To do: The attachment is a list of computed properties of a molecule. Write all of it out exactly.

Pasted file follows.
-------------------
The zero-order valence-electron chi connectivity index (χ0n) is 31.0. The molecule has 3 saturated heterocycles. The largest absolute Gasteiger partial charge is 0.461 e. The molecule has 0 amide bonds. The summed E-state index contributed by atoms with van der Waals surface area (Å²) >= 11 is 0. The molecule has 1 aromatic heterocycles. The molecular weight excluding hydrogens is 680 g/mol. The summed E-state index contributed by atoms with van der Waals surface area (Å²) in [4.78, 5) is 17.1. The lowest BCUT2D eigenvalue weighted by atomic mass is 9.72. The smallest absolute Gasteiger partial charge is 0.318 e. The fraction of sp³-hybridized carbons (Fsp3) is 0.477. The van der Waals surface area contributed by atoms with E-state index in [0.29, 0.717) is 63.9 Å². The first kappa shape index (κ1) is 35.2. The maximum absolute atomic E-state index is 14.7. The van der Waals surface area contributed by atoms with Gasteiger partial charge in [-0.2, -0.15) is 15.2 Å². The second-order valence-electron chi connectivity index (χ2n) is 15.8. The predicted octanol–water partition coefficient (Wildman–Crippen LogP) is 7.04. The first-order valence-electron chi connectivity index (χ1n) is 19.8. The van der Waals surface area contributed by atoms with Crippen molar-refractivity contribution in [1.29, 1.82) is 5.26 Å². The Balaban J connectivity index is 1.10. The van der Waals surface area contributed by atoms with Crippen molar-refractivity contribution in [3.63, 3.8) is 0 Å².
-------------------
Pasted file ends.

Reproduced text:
The zero-order valence-electron chi connectivity index (χ0n) is 31.0. The molecule has 3 saturated heterocycles. The largest absolute Gasteiger partial charge is 0.461 e. The molecule has 0 amide bonds. The summed E-state index contributed by atoms with van der Waals surface area (Å²) >= 11 is 0. The molecule has 1 aromatic heterocycles. The molecular weight excluding hydrogens is 680 g/mol. The summed E-state index contributed by atoms with van der Waals surface area (Å²) in [4.78, 5) is 17.1. The lowest BCUT2D eigenvalue weighted by atomic mass is 9.72. The smallest absolute Gasteiger partial charge is 0.318 e. The fraction of sp³-hybridized carbons (Fsp3) is 0.477. The van der Waals surface area contributed by atoms with E-state index in [0.29, 0.717) is 63.9 Å². The first kappa shape index (κ1) is 35.2. The maximum absolute atomic E-state index is 14.7. The van der Waals surface area contributed by atoms with Gasteiger partial charge in [-0.2, -0.15) is 15.2 Å². The second-order valence-electron chi connectivity index (χ2n) is 15.8. The predicted octanol–water partition coefficient (Wildman–Crippen LogP) is 7.04. The first-order valence-electron chi connectivity index (χ1n) is 19.8. The van der Waals surface area contributed by atoms with Crippen molar-refractivity contribution in [1.29, 1.82) is 5.26 Å². The Balaban J connectivity index is 1.10. The van der Waals surface area contributed by atoms with Crippen molar-refractivity contribution in [3.63, 3.8) is 0 Å².